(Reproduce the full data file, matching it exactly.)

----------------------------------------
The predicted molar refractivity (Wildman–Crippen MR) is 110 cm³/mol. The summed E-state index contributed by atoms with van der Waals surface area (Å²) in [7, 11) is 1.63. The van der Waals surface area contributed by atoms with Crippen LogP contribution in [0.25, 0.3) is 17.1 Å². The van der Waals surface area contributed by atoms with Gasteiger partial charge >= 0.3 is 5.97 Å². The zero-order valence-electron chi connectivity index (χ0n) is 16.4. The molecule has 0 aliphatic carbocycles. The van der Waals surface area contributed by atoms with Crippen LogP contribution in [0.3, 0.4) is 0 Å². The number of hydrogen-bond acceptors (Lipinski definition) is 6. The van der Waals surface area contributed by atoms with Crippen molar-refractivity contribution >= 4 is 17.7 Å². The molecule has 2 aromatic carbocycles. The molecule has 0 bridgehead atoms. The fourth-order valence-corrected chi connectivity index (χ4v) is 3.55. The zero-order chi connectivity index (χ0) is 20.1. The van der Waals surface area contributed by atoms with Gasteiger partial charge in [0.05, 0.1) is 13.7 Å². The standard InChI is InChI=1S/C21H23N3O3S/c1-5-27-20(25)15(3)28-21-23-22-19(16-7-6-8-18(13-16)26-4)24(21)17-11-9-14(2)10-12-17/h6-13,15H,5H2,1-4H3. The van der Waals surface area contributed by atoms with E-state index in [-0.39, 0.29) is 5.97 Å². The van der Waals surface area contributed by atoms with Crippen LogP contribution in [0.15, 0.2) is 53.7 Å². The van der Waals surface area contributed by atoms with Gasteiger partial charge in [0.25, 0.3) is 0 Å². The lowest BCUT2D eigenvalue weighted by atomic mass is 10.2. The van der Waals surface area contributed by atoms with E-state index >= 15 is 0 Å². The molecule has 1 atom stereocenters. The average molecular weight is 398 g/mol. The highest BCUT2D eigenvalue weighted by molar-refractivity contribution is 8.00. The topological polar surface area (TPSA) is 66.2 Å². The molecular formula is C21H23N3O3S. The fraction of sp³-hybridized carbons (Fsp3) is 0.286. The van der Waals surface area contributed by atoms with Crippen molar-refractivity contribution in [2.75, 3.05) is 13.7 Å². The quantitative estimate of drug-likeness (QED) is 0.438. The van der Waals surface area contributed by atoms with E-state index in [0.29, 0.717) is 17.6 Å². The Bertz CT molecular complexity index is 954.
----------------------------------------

The predicted molar refractivity (Wildman–Crippen MR) is 110 cm³/mol. The summed E-state index contributed by atoms with van der Waals surface area (Å²) in [7, 11) is 1.63. The van der Waals surface area contributed by atoms with Crippen LogP contribution in [0.25, 0.3) is 17.1 Å². The van der Waals surface area contributed by atoms with Gasteiger partial charge >= 0.3 is 5.97 Å². The zero-order valence-electron chi connectivity index (χ0n) is 16.4. The molecule has 0 aliphatic carbocycles. The van der Waals surface area contributed by atoms with Crippen LogP contribution in [0.3, 0.4) is 0 Å². The number of hydrogen-bond acceptors (Lipinski definition) is 6. The van der Waals surface area contributed by atoms with Crippen molar-refractivity contribution >= 4 is 17.7 Å². The molecule has 2 aromatic carbocycles. The molecule has 0 bridgehead atoms. The fourth-order valence-corrected chi connectivity index (χ4v) is 3.55. The zero-order chi connectivity index (χ0) is 20.1. The van der Waals surface area contributed by atoms with Gasteiger partial charge in [0.05, 0.1) is 13.7 Å². The standard InChI is InChI=1S/C21H23N3O3S/c1-5-27-20(25)15(3)28-21-23-22-19(16-7-6-8-18(13-16)26-4)24(21)17-11-9-14(2)10-12-17/h6-13,15H,5H2,1-4H3. The van der Waals surface area contributed by atoms with E-state index in [-0.39, 0.29) is 5.97 Å². The van der Waals surface area contributed by atoms with Crippen LogP contribution in [0.15, 0.2) is 53.7 Å². The van der Waals surface area contributed by atoms with Gasteiger partial charge in [0.25, 0.3) is 0 Å². The lowest BCUT2D eigenvalue weighted by atomic mass is 10.2. The van der Waals surface area contributed by atoms with E-state index >= 15 is 0 Å². The molecule has 1 atom stereocenters. The average molecular weight is 398 g/mol. The highest BCUT2D eigenvalue weighted by molar-refractivity contribution is 8.00. The topological polar surface area (TPSA) is 66.2 Å². The molecular formula is C21H23N3O3S. The fraction of sp³-hybridized carbons (Fsp3) is 0.286. The van der Waals surface area contributed by atoms with Crippen molar-refractivity contribution in [2.75, 3.05) is 13.7 Å². The quantitative estimate of drug-likeness (QED) is 0.438. The van der Waals surface area contributed by atoms with E-state index in [0.29, 0.717) is 17.6 Å². The Bertz CT molecular complexity index is 954.